The ABC+ Method for Finding More Freelance PR Work
This is a practical, proven method for freelance PR consultants to find more wore client work.
Why, you may ask, is a freelance PR matchmaking service like The PR Cavalry helping PR freelancers to find more clients from their own efforts?
Surely it is in our interests to have PR freelancers less dependent on their own clients and more dependent on the clients we match to freelancers through our platform?
Well, we’re nice people, not drug dealers.
We also believe that a healthy freelance PR market is better for us and better for clients in the long run. Freelancers who have a good pipeline of client income do better, more adventurous work, at better rates and invest more in their own development.
Lift up all the boats.
How to Find More Freelance PR Work : The PR Cavalry ABC+ Method
This is lo-fi. Get an A3 sheet of paper and a pen and some highlighters
Three columns, A, B, C
In column A make a list of all the people in your professional inner circle. These are former employers, former close colleagues (including those who reported to you and who have gone on to do good things) people you’ve known a long time and who know your strengths and your weaknesses because they’ve seen you up close.
Here’s the thing. NEVER ASK THEM FOR WORK
These are your closest contacts and just like with friends and family, you don’t ask them for work.
It’s crossing a line.
It compromises their relationship with you and is probably going to raise questions. Don’t devalue what has taken years to build.
Instead, you ask them to do something that is specific and precise, that won’t take them a lot of time and if they don’t feel comfortable doing it, they can easily get out of it without either of you losing face or feeling that you backed them into a corner.
You ask one simple question: “Can you introduce me to………”
It might be ‘can you introduce me to someone at [name of organisation]’ or even to a named individual that you have a specific and well thought out pitch for.
The key thing is that you are asking for their help which they will be happy to do, because you go back a long way and they want you to do well, but you are asking something that is well defined, doesn’t require them to expend great effort and doesn’t require them to risk much on your behalf.
Make it easy for them to help you.
This is the big one. The column one you spend most time populating and thinking about.
Column B is where you list all your weak ties.
Weak ties are people who know who you are and what you do but there is little or no emotional investment on either side in the relationship. For example:
- Journalists you’ve got a good record with
- People you’ve shared a client with
- People who you’ve dealt with as a partner on a project
- A long time supplier
- Even someone you’ve had lots of interaction with on social (maybe DM’d some confidential info to, even though you’ve never met)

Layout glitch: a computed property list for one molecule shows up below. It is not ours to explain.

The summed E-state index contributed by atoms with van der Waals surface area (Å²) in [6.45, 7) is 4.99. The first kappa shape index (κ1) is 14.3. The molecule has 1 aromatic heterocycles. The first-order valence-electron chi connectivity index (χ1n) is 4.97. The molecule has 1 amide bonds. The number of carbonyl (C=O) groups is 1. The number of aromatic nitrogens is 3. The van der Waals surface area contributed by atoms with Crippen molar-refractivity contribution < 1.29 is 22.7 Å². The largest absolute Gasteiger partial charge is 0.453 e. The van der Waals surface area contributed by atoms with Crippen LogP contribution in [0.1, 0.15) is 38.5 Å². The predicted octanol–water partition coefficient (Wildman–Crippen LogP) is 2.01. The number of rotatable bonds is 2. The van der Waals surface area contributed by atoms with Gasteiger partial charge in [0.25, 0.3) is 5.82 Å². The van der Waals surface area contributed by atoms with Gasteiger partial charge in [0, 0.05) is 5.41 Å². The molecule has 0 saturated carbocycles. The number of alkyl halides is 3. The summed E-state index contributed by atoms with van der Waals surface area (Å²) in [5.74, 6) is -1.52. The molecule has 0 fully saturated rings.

Why are these people more important than people who really know you?
The research shows that weak ties are your best source of new work. They are characterised by you sharing some meaningful cultural or professional interest, but not a valuable emotional bond to be risked.
Where are they and what should I do with them?
They are in your LinkedIn contacts, they are in your sent items folder (a very rich source), they are in your note books from the last few years, in Slack channels, Trello boards, them may even be on a business card.
The point is there will be scores, even hundreds of them.
This is your audience. These are the people you are pitching to in order to cast your net not only to them, but indirectly to their own weak ties. Your Column B might have 100 names on it and they each might think of 20 people for whom your skills might be relevant.
2000 people you are one email away from. Like CNN’s John King says, do the math
1% success rate = 20 pitches
1 in 4 win rate = five new clients
Your broad message here is clear and bold – I want to pitch you for work.
Now the + part of The PR Cavalry ABC+ method.
You have a vertical list of targets, now you need to slice horizontally
You need to segment that audience into sub groups
- People who can hire you directly
- Active introducers to potential clients
- Supporters who will talk you up if you ask them to like a post etc.
Then slice it again, get some different colour highlighter pens
What is your message and pitch to each segment of the audience?
It can’t be ‘please hire me, I’m nice’ It needs to be ‘I’m a food & drink specialist’ or ‘I’m a crisis comms specialist, here is my specific, targeted pitch.’
This is where you list your genuinely weak links.
These are people you ought to know better and who you’d like to move into Column B
They might be social media contacts you’ve never really interacted with or they may be industry figures who don’t know you exist or what you do.
The job here is here two fold.
You need to develop the relationship so that they can gradually move into Column B
You need to be adding more names to Column C. Slowly and respectfully.
Now step back and look at what is now a structured new business development plan. Stick it on your wall.
You have segmented your audience by type and message and given yourself specific tasks for developing each part of your audience towards a clear business goal.
Transfer it to a calendar to create weekly tasks and goals and follow-ups and add kinds of content you’ll create for your blog, LinkedIn etc.
It’s a lot of work (which is why our 10% commission on PR work that lands in your inbox that is precisely matched to your skillset is such good value to freelance PR consultants) but it’s a solid plan for finding more freelance PR clients.
Go get the highlighters.